Commander of Joint Task Force Katrina & Global Preparedness Authority
Over the past several years, as a Keppler Speaker I have been fortunate to be traveling the country addressing many different types of organizations and companies on Leadership and Preparedness in the 21st Century. From my 37 years of military experience including over seeing the disaster relief efforts in the wake of Hurricane Katrina to going on the road speaking with audiences of all sizes, a “Culture of Leadership and Preparedness” is not only essential but mandatory for maximum results. I would like to share below my keys to success for commanding an audience’s attention at a public event.
1.) Proper planning and preparation prevents poor performance.
Not so unlike my years in the military preparing for combat or a humanitarian rescue mission, the 6 p’s as stated involves knowing the room, your audience and your material. Be familiar with the place in which you speak including arriving early and walking around the speaking area. Greet some of the audience as they start to arrive. That familiarity will likely breed a stronger emotional connection. Prepare and practice your material and running through the presentation as many times as possible has always served me well after all these years.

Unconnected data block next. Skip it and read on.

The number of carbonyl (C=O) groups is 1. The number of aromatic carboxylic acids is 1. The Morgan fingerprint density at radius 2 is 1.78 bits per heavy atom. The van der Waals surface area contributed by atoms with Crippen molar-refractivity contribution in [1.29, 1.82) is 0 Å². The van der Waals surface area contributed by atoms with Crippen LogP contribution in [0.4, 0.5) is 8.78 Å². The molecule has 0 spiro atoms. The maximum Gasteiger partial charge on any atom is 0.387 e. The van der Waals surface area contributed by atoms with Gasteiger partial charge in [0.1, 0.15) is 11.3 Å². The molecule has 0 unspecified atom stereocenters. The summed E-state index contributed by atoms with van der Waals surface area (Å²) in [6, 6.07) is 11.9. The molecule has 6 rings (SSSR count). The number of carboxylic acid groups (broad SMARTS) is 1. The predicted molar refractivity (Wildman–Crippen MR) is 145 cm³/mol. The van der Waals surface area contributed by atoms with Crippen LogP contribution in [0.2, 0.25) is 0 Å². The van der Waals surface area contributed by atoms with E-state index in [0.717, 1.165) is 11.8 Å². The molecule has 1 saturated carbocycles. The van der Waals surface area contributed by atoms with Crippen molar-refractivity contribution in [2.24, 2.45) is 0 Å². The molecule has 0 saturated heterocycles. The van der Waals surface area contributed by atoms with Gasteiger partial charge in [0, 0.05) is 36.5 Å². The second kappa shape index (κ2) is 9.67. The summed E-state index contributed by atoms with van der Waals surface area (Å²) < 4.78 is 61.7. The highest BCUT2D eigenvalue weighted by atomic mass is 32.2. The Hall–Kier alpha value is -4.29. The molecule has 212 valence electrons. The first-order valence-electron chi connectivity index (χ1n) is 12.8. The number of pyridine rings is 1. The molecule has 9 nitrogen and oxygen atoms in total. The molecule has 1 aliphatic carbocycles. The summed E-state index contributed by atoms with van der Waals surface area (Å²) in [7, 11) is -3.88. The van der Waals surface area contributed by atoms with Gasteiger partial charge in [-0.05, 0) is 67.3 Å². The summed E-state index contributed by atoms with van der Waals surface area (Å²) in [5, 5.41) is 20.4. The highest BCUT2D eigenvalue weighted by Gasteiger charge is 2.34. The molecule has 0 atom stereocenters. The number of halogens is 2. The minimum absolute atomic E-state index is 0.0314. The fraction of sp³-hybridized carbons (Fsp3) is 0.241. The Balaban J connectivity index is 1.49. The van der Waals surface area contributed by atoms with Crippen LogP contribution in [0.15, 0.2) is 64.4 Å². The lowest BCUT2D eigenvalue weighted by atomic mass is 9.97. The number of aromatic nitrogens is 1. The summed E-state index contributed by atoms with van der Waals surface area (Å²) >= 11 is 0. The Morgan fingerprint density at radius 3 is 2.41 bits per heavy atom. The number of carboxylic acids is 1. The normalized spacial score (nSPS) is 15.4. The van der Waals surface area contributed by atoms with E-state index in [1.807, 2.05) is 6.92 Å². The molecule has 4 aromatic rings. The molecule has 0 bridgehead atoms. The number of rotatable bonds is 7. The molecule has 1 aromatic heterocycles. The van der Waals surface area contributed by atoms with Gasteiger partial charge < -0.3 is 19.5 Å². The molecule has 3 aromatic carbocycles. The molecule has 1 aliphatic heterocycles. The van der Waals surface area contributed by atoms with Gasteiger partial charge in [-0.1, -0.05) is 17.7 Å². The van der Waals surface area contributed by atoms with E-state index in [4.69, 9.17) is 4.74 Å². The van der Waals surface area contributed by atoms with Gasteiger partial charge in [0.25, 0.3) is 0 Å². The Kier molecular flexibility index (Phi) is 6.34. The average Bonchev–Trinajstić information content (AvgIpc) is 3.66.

2.) Audience connection
A speaker’s success is also based on establishing an immediate rapport with the audience. Getting a good sense of the “temperature of the room” by greeting folks as they enter or making a point to shake hands prior to the event demonstrates a certain emotional connection that one wants to foster and a positive expectation of the speaker’s relationship to his/ her guests.
3.) Know the conference organizer’s goals
It’s important when I work closely with organizers to clearly understand the client’s definition of a successful event. Delivering on those goals of information, entertainment and inspiration creates the optimal first class audience experience. Starting with my initial conversation with event planners, the core team consisting of their “troops on the ground” is a relationship built on trust which just like in the military is the essential ingredient for all successful missions.
4.) Be succinct
Similar to the military, where establishing “a priority of work” by leaders is vital, audiences appreciate if your message is both clear and to the point. By keeping the conversation moving also shows a respect to the audience’s time as well as the event schedule which helps conference organizers.
5.) Tell stories
During my time helping to lead the nation’s rescue mission after Hurricane Katrina, I witnessed firsthand the power of stories and the messages that can help connect with audiences. Through spoken personal stories, one enables audiences to visualize a certain life happening or event that compels people to sit up and pay attention whether in the middle of a natural disaster or from a conference event stage . Stories are exciting and should always reinforce your message. I have found that many times a speaker’s stories are the part of the speech that is the most memorable.
Caring about your speech subject and exuding enthusiasm is contagious in public forums. There’s nothing more disheartening than listening to someone who’s just not interested in what they’re talking about.